100 Things You Should Know About People: #70 — People Are Happier Busy And With A Challenge

Picture of a bee with the words "Busy Bee"Consider this scenario: You just landed at an airport and now you have to walk to the baggage claim to pick up your luggage. It takes you 12 minutes to walk there. When you arrive your luggage is coming onto the carousel. How impatient do you feel?

Contrast that with this scenario: You just landed at an airport, and the walk to the luggage carousel takes 2 minutes. But then you stand around waiting 10 minutes for your luggage to appear. How impatient do you feel now? In both cases you it took you 12 minutes to pick up your luggage, but chances are you are much more impatient, and much more unhappy in the second scenario where you have to stand around and wait.

The paradox — Research by Christopher Hsee and colleagues shows that you are happier when you are busy. This is somewhat of a paradox. In another post I write about the research that shows that people are actually lazy. Unless people have a reason for being active, they choose to do nothing, thereby conserving energy. But doing nothing makes people impatient and unhappy.

We love a challenge — Hsee asked participants to study a bracelet. Then he gave them the option of either spending fifteen minutes waiting with nothing to do (they thought they were waiting for the next part of the experiment), or spending the same time taking the bracelet apart and re-building it while waiting. Some of the participants were given the option of rebuilding it into its original configuration, and others were given the option to re-assemble the bracelet into a different design.

Happier when busy — Participants who had the option of re-building the bracelet as it was before, preferred to just sit idly. But the participants who were told they could re-assemble the bracelet into a new design, preferred to work on the bracelet rather than sit idle. Those who spent the fifteen minutes busy with the bracelet, reported feeling happier than those who sat idle.

What do you think? Why are people unhappy when they are lazy? Why do they tend to want to be lazy?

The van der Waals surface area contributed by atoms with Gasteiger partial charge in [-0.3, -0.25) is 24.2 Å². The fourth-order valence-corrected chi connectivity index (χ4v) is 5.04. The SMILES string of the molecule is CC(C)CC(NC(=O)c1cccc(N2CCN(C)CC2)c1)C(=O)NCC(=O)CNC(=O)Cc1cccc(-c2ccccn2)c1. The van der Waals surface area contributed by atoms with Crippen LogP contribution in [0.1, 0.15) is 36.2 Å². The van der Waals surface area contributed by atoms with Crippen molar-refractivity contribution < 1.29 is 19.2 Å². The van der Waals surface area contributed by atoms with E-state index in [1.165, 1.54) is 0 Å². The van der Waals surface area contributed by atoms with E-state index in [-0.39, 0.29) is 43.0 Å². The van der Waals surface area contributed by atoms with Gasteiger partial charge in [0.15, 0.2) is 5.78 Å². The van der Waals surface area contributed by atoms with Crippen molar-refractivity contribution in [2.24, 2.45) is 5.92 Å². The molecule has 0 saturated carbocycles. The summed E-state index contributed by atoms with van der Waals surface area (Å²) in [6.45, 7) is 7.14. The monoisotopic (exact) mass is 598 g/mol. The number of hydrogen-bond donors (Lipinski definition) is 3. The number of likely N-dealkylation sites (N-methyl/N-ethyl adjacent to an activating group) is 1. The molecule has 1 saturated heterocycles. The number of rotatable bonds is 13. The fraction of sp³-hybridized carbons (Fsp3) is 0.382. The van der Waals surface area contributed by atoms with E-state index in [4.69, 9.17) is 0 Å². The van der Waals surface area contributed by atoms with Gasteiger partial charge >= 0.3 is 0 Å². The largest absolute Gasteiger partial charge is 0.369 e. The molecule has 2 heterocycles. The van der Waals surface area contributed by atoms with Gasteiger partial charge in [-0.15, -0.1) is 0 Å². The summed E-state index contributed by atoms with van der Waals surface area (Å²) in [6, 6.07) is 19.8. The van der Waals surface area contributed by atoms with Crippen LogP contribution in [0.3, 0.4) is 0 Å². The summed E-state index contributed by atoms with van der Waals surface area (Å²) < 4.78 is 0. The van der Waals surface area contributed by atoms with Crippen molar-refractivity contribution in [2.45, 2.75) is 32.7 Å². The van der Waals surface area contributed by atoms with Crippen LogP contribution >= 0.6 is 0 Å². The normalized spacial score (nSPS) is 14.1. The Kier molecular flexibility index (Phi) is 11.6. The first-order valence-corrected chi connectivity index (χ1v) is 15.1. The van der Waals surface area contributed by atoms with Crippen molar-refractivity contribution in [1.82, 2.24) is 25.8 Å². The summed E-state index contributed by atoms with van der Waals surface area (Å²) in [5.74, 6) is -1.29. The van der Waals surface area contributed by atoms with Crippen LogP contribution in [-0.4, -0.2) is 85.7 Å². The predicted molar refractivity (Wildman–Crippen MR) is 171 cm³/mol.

And if you like to read the research:

Hsee, C. K., Yang, X., & Wang, L. (2010). Idleness aversion and the need for justified busyness. Psychological Science. 21(7), 926–930.

 

 

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4 Replies to “100 Things You Should Know About People: #70 — People Are Happier Busy And With A Challenge”

  1. Could it be down to passengers being forced to walk to get their baggage? As it’s forced and not an option, do they prefer to be distracted during their wait even if the distraction is walking than to have to stand around doing nothing? If people had the choice they would probably be lazy and get their luggage straight off the plane and not have to walk anywhere to get it. If you have the choice you probably choose laziness, if you have no choice you probably choose distraction.

    It sounds a bit like the story (urban myth?) that a company reduced complaints about how long their elevators took to work by installing mirrors in the elevator waiting spaces and doing nothing to the elevators themselves. People became more occupied by looking at each other (on the sly) and themselves instead of thinking about how long they were waiting.

    Could this be used on websites/apps if something has to be loaded up or downloaded? Perhaps popping up a screen that has a funny anecdote on it would reduce user’s perception of waiting for the app to load or document to download?

  2. How do you define busy? Am I not be busy while daydreaming?
    How do you define lazy?

    Some of the “laziest” people at work are the busiest (even hardest working). They do repetitive, even cumbersome, tasks without bothering to think of better ways of accomplishing the goal. The challenge to improve the process is simply not be intrinsically valuable to them. They just don’t care [enough]. You take such a person and they might jump through extreme hoops to host the perfect theme party or find the perfect birthday gift – challenging and hardly lazy.

    So it has to be the right kind of challenge. A worthwhile reward at the end can be a great motivator. A challenge that includes tasks we enjoy is better. However, the kind of challenge that can induce flow state is maybe the ultimate drive.

    I think we are unhappy when we are insufficiently satisfied with the task at hand.

  3. I am an Army veteran and witness and experience this first hand. “Hurry up and wait” is a common military euphemism for being rushed to do something that doesn’t happen for hours or even days following all the rushed preparation. It is during these wait periods of having nothing to do but wait is the source of major disgruntleness among soldiers. In my civilian job, I am personally and professionally happiest when I am busy building something of value for others and most unahappy when there is nothing but a bunch of make work that doesn’t matter to anyone if it is completed or not.

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